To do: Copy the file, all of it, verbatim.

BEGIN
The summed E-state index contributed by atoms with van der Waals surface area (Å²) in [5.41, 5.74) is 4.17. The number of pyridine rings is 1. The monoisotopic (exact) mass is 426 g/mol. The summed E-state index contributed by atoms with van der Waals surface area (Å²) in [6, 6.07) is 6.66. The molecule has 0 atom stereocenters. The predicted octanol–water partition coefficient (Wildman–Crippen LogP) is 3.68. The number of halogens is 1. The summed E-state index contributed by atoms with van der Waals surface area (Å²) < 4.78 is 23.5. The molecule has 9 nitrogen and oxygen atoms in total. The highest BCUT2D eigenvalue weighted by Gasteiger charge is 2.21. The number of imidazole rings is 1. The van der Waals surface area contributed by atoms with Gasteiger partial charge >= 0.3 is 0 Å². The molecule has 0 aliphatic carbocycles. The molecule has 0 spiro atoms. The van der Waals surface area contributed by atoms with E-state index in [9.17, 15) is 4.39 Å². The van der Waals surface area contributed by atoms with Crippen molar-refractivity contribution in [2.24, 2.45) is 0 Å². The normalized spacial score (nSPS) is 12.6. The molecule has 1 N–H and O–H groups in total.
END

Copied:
The summed E-state index contributed by atoms with van der Waals surface area (Å²) in [5.41, 5.74) is 4.17. The number of pyridine rings is 1. The monoisotopic (exact) mass is 426 g/mol. The summed E-state index contributed by atoms with van der Waals surface area (Å²) in [6, 6.07) is 6.66. The molecule has 0 atom stereocenters. The predicted octanol–water partition coefficient (Wildman–Crippen LogP) is 3.68. The number of halogens is 1. The summed E-state index contributed by atoms with van der Waals surface area (Å²) < 4.78 is 23.5. The molecule has 9 nitrogen and oxygen atoms in total. The highest BCUT2D eigenvalue weighted by Gasteiger charge is 2.21. The number of imidazole rings is 1. The van der Waals surface area contributed by atoms with Gasteiger partial charge >= 0.3 is 0 Å². The molecule has 0 aliphatic carbocycles. The molecule has 0 spiro atoms. The van der Waals surface area contributed by atoms with E-state index in [9.17, 15) is 4.39 Å². The van der Waals surface area contributed by atoms with Crippen molar-refractivity contribution in [2.24, 2.45) is 0 Å². The normalized spacial score (nSPS) is 12.6. The molecule has 1 N–H and O–H groups in total.